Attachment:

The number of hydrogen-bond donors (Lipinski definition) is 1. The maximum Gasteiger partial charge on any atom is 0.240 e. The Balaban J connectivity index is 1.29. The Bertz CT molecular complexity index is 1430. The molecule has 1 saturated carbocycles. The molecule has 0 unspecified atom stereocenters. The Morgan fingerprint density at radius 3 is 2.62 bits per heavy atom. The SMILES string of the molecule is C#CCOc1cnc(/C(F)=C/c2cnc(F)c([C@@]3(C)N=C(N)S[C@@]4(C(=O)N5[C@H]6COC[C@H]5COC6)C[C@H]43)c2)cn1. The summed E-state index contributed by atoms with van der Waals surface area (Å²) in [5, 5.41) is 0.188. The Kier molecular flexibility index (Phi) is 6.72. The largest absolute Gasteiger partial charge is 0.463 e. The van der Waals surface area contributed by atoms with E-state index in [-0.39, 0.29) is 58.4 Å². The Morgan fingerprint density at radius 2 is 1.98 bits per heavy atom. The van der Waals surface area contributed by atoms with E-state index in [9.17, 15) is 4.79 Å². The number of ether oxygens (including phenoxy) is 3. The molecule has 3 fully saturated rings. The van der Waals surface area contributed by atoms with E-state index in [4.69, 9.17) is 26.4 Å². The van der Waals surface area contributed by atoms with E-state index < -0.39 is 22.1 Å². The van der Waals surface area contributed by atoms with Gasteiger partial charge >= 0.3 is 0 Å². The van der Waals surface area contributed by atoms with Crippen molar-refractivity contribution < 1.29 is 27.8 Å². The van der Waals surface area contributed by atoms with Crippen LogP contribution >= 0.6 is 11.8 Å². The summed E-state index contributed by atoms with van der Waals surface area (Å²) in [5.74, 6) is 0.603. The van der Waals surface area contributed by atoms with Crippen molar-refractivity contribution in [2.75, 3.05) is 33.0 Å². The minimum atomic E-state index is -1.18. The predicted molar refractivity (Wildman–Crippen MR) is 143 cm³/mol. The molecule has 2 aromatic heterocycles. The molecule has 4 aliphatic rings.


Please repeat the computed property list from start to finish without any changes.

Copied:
The number of hydrogen-bond donors (Lipinski definition) is 1. The maximum Gasteiger partial charge on any atom is 0.240 e. The Balaban J connectivity index is 1.29. The Bertz CT molecular complexity index is 1430. The molecule has 1 saturated carbocycles. The molecule has 0 unspecified atom stereocenters. The Morgan fingerprint density at radius 3 is 2.62 bits per heavy atom. The SMILES string of the molecule is C#CCOc1cnc(/C(F)=C/c2cnc(F)c([C@@]3(C)N=C(N)S[C@@]4(C(=O)N5[C@H]6COC[C@H]5COC6)C[C@H]43)c2)cn1. The summed E-state index contributed by atoms with van der Waals surface area (Å²) in [5, 5.41) is 0.188. The Kier molecular flexibility index (Phi) is 6.72. The largest absolute Gasteiger partial charge is 0.463 e. The van der Waals surface area contributed by atoms with E-state index in [-0.39, 0.29) is 58.4 Å². The Morgan fingerprint density at radius 2 is 1.98 bits per heavy atom. The van der Waals surface area contributed by atoms with E-state index in [9.17, 15) is 4.79 Å². The number of ether oxygens (including phenoxy) is 3. The molecule has 3 fully saturated rings. The van der Waals surface area contributed by atoms with E-state index in [4.69, 9.17) is 26.4 Å². The van der Waals surface area contributed by atoms with E-state index < -0.39 is 22.1 Å². The van der Waals surface area contributed by atoms with Gasteiger partial charge >= 0.3 is 0 Å². The van der Waals surface area contributed by atoms with Crippen molar-refractivity contribution < 1.29 is 27.8 Å². The van der Waals surface area contributed by atoms with Crippen LogP contribution >= 0.6 is 11.8 Å². The summed E-state index contributed by atoms with van der Waals surface area (Å²) in [5.74, 6) is 0.603. The van der Waals surface area contributed by atoms with Crippen molar-refractivity contribution in [2.75, 3.05) is 33.0 Å². The minimum atomic E-state index is -1.18. The predicted molar refractivity (Wildman–Crippen MR) is 143 cm³/mol. The molecule has 2 aromatic heterocycles. The molecule has 4 aliphatic rings.